Nikon’s Z fc: A Smart, Stylish Showstopper Takes the Stage

(l.) Z fc with NIKKOR Z DX 16-50mm f/3.5-6.3 VR lens in silver finish and (r.) Z fc with NIKKOR Z 28mm f/2.8 (SE) lens.

At one point in our talk with Jide Alakija about the style and substance of the Nikon Z fc, we got his take on the vlogging and video-making capability of the camera, and how cool it is that the flip-out Vari-angle LCD monitor puts you in command of practically instant sharing of what you’ve created. 

“Kind of makes you a producer/director, doesn’t it?” we said, and then added, “And maybe the star of the show, too.” 

Simply put, the Z fc is likely to get you noticed. 

The first thing anyone notices about the camera—the feature they can’t fail to notice—is what we call “heritage design” and you’ll likely call “retro.” Think Nikon FM2 from the early 1980s. 

It might be easy to think of retro’s appeal as purely nostalgia, but we suspect that its allure is pretty much along the lines of photography itself: communication and expression. You take pictures to communicate and express, and the camera you carry communicates and expresses something about you, in the same way your photos and videos do.   

Which made Jide absolutely the right person to talk to about the Z fc. Style is the constant with him, and he brings it, seemingly effortlessly, to his work as he balances commercial, documentary and wedding photography with a passionate pursuit of street photography. There’s elegance and imagination in his work, and he intuitively makes the connection between style and substance, art and technology. 

The Z fc is first and foremost a superbly capable camera, but it's the retro design—from the serrated dials to the keyring strap lugs to the textured leather-look body panels—that makes it stand out. It is frankly intended to catch the eye of folks with a sense of personal style and an awareness of what effect style can have on substance. 

Jide caught on to that immediately. 

The first thing anyone notices about the camera—the feature they can’t fail to notice—is what we call “heritage design” and you’ll likely call “retro.”


“It looked like the FM2,” he says of the Z fc. “I’d had an FM2, and I’d always wished there’d be a [digital] camera like that because it fits the style and the esthetics of someone trying for the old-school-type approach to travel and street photography.” 

He could easily think of the camera as a transporter to another time and place and feeling. First, there’s a definite tactile sense of connection to the camera’s controls. Jide’s cameras for weddings and commercial assignments are the Z 7II and the D780, and for those cameras it’s tap and touch; for the Z fc, it’s press and turn, and those actions serve to emphasize that photography is being done here. Retro is a look and a feeling, and style can influence how you feel when you’re photographing. “There’s a connection here to video-makers, vloggers, street photographers—people who want all the cutting-edge tech, but in a package that indicates individualism and creativity, and want to carry those feelings with them.” For Jide it’s a feeling that’s familiar and welcome as it suggests a contemplative, thoughtful approach to what’s being created and shared. “When I walk the streets with a particular camera, I am very conscious of the look of that camera. I’m in a frame of mind that says, Okay I’m the artist now. I’m the one in control of making these images.”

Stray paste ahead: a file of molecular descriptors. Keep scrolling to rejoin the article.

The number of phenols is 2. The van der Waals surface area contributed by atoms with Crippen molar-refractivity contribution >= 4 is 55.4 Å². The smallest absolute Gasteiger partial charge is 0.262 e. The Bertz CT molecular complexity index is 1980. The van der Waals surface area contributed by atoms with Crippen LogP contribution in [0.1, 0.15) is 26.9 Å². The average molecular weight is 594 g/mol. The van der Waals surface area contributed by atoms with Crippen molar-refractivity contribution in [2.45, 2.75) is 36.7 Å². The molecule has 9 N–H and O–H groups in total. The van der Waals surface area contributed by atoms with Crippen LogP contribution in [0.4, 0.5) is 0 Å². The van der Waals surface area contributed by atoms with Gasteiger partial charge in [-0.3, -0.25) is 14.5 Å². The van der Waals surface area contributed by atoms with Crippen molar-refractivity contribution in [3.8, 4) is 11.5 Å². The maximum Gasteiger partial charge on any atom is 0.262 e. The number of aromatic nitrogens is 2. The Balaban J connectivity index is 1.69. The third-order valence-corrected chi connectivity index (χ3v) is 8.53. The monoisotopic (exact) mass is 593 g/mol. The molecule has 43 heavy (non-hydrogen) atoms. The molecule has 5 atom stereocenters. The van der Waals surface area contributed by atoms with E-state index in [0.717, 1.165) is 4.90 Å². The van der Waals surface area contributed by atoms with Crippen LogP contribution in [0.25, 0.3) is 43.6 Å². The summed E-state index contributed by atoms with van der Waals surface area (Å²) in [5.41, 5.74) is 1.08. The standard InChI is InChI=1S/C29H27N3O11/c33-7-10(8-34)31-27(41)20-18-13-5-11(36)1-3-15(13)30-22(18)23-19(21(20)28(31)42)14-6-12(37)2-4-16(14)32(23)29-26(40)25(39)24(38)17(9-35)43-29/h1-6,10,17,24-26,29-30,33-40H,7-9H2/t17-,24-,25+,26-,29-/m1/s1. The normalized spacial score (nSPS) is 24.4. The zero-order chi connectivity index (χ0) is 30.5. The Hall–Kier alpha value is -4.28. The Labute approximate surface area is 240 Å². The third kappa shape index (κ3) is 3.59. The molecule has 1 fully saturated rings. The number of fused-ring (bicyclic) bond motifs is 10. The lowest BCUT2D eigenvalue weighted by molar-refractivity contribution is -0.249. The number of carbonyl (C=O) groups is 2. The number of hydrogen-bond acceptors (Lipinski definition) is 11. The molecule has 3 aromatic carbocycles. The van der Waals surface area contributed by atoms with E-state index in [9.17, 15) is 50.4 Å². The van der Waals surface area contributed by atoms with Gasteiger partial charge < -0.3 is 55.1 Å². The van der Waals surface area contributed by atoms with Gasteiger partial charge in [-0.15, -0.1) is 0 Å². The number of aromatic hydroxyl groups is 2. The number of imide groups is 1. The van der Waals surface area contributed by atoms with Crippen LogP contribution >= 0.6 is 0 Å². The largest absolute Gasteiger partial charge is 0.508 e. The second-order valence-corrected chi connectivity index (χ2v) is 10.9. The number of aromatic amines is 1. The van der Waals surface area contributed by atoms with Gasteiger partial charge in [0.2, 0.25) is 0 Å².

Steps Ahead

While it shares features with the Z 50—including quick communication of Nikon’s SnapBridge app to transfer photos and videos to a smartphone or tablet and Eye AF for people and their pets—the Z fc offers its own advances in capability and convenience. A key plus for vloggers and videomakers is the swing-out Vari-angle screen for easy viewing and composing. 

The Z fc makes it possible to update the camera’s firmware directly through SnapBridge, doing away with computer-to-memory-card-to-camera steps. Which means that when future tech comes along, it’s only a quick step to updates and added functionality.    

Two lenses were introduced with the Z fc that have particular application for street photography: the NIKKOR Z DX 16-50mm f/3.5-6.3 VR lens, which translates to about 24-75mm* and the NIKKOR Z 28mm f/2.8 (SE), an FX lens that’ll provide the equivalent of a 42mm* view. Both lenses are ideal complements to the ideal walking-around nature of the Z fc, especially when you want to communicate not only what you see, but who you are. 

When it comes to quality images, Jide found the camera kept pace with ideas and requirements. “What I loved so much about it was the quality of the images at very high ISOs. Shooting at 6400 I was getting images comparable to Z 6 or Z 7. There were times I’d be shooting late at night and catching highlights off the street, and there was never an instance where I’d have to push the [ISO beyond where i was comfortable]. Color reproduction was excellent; dynamic range, too. I’d say it gave me complete control to execute ideas.”

“And as far as the look—it’s timeless and special. You carry this camera if you want to say something about the kind of person, and photographer, you are. Someone with a viewpoint of your own. Given the choice, why not have your gear reflect your sensibility and style?”

* 35mm equivalent

Jide’s wedding photography site, at, offers image portfolios and quick access to his blog, Instagram and Facebook pages. 

Jide Alakija is an internationally renowned photographer with over 15 years experience in shooting multicultural weddings, documentaries and editorial campaigns. Jide’s assignments have taken him across Africa, Europe, the Middle East, Asia and the U.S.

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